1/4 cup raw pumpkin seeds

1/4 cup quinoa flakes or gluten-free old-fashioned rolled oats

1/2 cup (loosely packed) medjool dates, pitted and roughly chopped

1 cup (loosely packed) dried Turkish apricots, roughly chopped

1 egg

3 tbs. honey or maple syrup

In a food processor fitted with the S-blade, process the millet flour, flaxseed meal, salt, baking powder and soda, and cinnamon until combined. Add almonds, pecans, and seeds and pulse 5-6 times to chop coarsely. Add quinoa flakes, dates, and apricots and pulse 10-15 times until everything is chopped and incorporated. (Mixture should still be fairly coarse.)

In a large mixing bowl, whisk together the egg and honey. Stir in the nut and fruit mixture until evenly moistened. Press into an even layer in the prepared 9×9 baking dish. Bake at 325-degrees for 20-25 minutes until set and lightly golden brown on top. Cool completely in pan, then cut into 20 squares.

Bars will keep at room temperature for up to 4 days or refrigerated for 5-7 days.

*Note: I do not have an eighth-teaspoon measuring utensil—I don’t even know if they make those! So I just used half of a quarter-teaspoon and it worked perfectly.

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Hungry for more cookbook recommendations? Check out my post on Deborah Madison’s Local Flavors. Find more great recipes for healthy food at Amy’s Slightly Indulgent Tuesday.

 

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A few weeks ago when I read Heidi’s post on Figgy Buckwheat Scones, I nearly fell out of my chair in utter adoration. They were beautiful. I could almost taste them just by looking at the pictures.

I left a comment saying that I might (timidly) attempt making a gluten-free, white-sugar-free version. And that’s just what I did. And guess what? It worked! They aren’t swirled like Heidi’s and call for some different ingredients, but I think that same concept of robust, deeply flavored buckwheat paired with earthy dried figs is still there.

It’s funny how something as simple as creating a successful recipe can send you on a high for the week. When I took my first few bites of these scones and concluded that they were good, my heart swelled for days afterward. The sense of accomplishment—“look at me! I made a gluten-free scone that doesn’t taste like a doorstop!”—really got me pumped.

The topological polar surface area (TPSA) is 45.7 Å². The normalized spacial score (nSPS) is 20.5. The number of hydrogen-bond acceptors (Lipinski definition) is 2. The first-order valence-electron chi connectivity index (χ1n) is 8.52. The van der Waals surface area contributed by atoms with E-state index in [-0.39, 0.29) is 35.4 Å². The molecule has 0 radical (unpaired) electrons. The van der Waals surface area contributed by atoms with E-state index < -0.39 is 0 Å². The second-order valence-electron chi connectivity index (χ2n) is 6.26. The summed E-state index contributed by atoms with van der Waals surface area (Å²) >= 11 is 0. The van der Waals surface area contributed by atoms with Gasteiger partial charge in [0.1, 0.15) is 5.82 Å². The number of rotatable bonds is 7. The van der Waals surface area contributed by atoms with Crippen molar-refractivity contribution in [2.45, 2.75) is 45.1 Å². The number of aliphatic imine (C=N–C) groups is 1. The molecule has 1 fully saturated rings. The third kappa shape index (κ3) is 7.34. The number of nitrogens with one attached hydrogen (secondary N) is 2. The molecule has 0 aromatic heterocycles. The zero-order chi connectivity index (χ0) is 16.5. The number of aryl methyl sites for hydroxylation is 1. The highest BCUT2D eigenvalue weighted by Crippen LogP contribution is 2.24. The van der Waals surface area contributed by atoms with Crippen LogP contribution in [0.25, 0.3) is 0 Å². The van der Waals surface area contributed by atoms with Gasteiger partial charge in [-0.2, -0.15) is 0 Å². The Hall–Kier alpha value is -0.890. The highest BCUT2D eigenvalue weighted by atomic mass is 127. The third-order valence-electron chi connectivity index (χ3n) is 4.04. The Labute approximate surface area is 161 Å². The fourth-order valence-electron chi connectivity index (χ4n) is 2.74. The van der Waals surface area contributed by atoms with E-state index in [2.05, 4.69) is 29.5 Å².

Several days later, I (quite cockily, I’ll admit) attempted making a gluten-free, whole grain buckwheat pizza crust. Surely, after conquering something so monumental as a whole grain scone, a pizza crust would be a walk in the park. I’ll have you know that I was humbled—brought low, you might say—by my pizza-making experience. The look on my mom’s face, bless her heart, as she was eating the pizza with me said one thing: never again, Hallie. Never again.

So I’ve decided to stick with scones for now. And soups and salads, because they are pretty hard to mess up. I’ll leave pizza for the adventurous, experienced chefs with the minds for culinary greatness. As they knead their dough and flip rounds of crust high up in the air, I’ll be perfectly happy whipping up batches of fig butter and nibbling on these scones.

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Buckwheat and Fig Butter Scones Makes 10

Note: these scones are not super sweet. They are more like a subtly sweet biscuit with bits of fig running through them. If you’d prefer a sweeter scone, add additional honey to the fig butter recipe. You may also make additional fig butter to serve with the scones once they are baked.

1 cup buckwheat flour

¾ cup millet flour, plus extra for flouring work surface

¼ cup tapioca starch

2 ½ tsp. baking powder

¼ tsp. salt

1 recipe Fig Butter (below), cold and cut into ½ inch cubes

½ cup plus 2 tbs. cream (half and half)

1/3 cup dried Black Mission figs, chopped small (stems discarded)

1-2 tbs. light or heavy cream, for brushing

Preheat oven to 400-degrees.

In a food processor fitted with the S-blade, combine buckwheat flour, millet flour, tapioca starch, baking powder and salt. Sprinkle fig butter cubes over top and pulse about 20 one-second pulses until mixture looks like wet sand with the largest butter pieces the size of small peas. Transfer mixture to mixing bowl.